I have been thinking lately about the importance of listening. The most important thing to do to be a good reporter, and an even better interviewer, is to listen.
I hesitated when titling this because, really, listening is key to much more than writing. I know people who drove me insane because they do not know how to listen. Next time you are having a conversation try to talk less and listen more. You may be amazed by what you hear – habits of theirs that you never noticed before or them sharing a story you have not heard before because this time you are not the one steering the conversation Try to move out of the driver’s seat of the conversation and into the passenger’s seat and just listen for a while.
This also holds true as a writer. You want to absorb everything around you and that is hard to do if you are talking all the time. Instead, just listen.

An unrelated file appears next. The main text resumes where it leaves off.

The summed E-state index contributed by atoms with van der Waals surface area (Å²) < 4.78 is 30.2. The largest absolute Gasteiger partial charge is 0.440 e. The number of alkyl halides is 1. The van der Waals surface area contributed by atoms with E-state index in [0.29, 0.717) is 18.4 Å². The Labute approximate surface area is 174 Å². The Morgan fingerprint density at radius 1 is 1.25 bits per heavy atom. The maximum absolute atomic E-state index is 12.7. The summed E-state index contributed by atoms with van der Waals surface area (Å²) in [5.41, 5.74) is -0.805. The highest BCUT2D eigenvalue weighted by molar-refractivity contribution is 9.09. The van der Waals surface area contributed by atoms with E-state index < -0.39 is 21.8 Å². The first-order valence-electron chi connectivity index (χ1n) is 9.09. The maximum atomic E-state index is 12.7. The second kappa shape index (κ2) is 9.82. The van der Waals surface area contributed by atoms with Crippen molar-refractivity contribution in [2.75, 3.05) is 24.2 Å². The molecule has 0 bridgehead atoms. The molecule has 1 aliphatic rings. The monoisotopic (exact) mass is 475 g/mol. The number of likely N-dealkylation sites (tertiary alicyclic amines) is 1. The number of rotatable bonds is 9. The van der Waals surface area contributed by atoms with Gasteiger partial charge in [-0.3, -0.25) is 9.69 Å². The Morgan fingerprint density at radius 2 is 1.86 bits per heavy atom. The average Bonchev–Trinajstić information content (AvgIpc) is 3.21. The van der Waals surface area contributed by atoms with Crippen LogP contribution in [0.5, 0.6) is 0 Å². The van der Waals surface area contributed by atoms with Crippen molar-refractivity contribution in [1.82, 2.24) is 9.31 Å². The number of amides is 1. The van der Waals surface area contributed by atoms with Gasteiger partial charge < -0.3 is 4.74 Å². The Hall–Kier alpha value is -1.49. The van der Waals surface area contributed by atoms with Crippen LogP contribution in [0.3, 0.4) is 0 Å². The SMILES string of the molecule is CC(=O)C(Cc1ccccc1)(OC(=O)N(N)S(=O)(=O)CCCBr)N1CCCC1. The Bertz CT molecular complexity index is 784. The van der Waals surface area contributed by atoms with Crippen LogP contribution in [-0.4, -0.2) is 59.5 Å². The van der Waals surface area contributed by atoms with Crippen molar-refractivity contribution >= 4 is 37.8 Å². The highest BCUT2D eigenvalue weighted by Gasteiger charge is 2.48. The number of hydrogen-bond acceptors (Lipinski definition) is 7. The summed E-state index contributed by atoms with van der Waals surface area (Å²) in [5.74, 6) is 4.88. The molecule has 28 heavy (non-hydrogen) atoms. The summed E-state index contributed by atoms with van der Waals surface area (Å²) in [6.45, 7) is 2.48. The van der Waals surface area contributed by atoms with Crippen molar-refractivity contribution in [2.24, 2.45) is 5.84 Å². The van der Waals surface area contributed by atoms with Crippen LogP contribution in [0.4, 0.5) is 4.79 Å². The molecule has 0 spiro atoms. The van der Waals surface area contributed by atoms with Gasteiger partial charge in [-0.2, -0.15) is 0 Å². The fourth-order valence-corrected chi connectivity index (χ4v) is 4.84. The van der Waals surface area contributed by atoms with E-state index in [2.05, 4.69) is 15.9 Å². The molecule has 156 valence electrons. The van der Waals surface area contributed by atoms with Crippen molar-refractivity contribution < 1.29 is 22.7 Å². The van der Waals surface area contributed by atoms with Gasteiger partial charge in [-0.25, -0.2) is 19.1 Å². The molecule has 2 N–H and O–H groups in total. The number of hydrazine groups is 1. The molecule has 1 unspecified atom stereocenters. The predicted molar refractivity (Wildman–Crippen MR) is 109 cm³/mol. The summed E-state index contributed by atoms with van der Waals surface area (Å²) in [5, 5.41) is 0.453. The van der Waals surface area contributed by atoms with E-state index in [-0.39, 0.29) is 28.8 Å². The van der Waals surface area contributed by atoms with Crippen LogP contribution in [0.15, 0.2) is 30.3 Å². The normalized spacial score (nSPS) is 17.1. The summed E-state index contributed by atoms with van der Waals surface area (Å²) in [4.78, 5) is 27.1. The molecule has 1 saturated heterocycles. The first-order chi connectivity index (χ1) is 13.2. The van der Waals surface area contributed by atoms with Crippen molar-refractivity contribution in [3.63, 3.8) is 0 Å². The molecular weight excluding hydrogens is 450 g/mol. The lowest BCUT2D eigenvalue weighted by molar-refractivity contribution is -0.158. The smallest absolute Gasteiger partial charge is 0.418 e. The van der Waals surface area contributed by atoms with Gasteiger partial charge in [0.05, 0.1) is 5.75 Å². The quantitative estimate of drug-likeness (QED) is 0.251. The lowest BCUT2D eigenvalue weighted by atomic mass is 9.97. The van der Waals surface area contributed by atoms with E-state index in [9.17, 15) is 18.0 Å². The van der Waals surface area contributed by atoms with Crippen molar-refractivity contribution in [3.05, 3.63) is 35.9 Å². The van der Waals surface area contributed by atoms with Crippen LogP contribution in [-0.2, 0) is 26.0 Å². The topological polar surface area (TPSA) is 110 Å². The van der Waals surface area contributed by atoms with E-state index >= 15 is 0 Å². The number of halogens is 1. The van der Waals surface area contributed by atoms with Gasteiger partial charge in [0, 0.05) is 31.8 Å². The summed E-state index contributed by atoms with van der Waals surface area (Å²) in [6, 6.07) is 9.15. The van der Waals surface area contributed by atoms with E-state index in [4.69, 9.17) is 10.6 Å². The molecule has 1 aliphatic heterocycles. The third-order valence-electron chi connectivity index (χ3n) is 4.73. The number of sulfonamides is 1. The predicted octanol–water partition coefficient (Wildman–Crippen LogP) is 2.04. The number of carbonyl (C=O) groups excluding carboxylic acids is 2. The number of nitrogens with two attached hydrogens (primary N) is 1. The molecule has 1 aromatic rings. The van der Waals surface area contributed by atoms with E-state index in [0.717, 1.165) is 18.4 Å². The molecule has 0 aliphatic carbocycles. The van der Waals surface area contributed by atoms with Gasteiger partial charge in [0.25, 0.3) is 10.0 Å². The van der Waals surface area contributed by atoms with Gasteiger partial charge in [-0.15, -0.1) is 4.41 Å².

I recently wrote about Annie Dillard and how I loved her as a writer but was frustrated by her as a reader. She is good because she knows how to listen. More precisely, she witnesses well by which I mean she observes, she contemplated and she relates what she sees. As a writer that is incredibly important. Writers and reporters are not, contrary to what Judith Miller of the New York Times famous implied, stenographers. They listen and pass on what they have heard but they must also think.
But sometimes listening can backfire and that is when the person you are listening to doesn’t talk in a straight rational line. Sure they may understand how they went from point a to point b but if you, the listener, can’t understand how the conversation just jumped from terrorism to why you prefer tea over coffee then there is the potential for both the speaker and the listener to become frustrating.
Dillard had that effect on me, she would switch topics and I’d be left wanting to interject a question, just as I do when talking to someone who is jumping topics. But I can’t ask Dillard to explain things and so I’ll be frustrated.
So how does this help you as a writer? Let me provide an example. Let’s say you are covering a fire at night. These days there is often only one person authorized to speak to the media and if you are a journalist on a deadline you are stuck with a common dilemma – the editor wants the story as soon as possible but you can’t write anything yet because you don’t have anything official.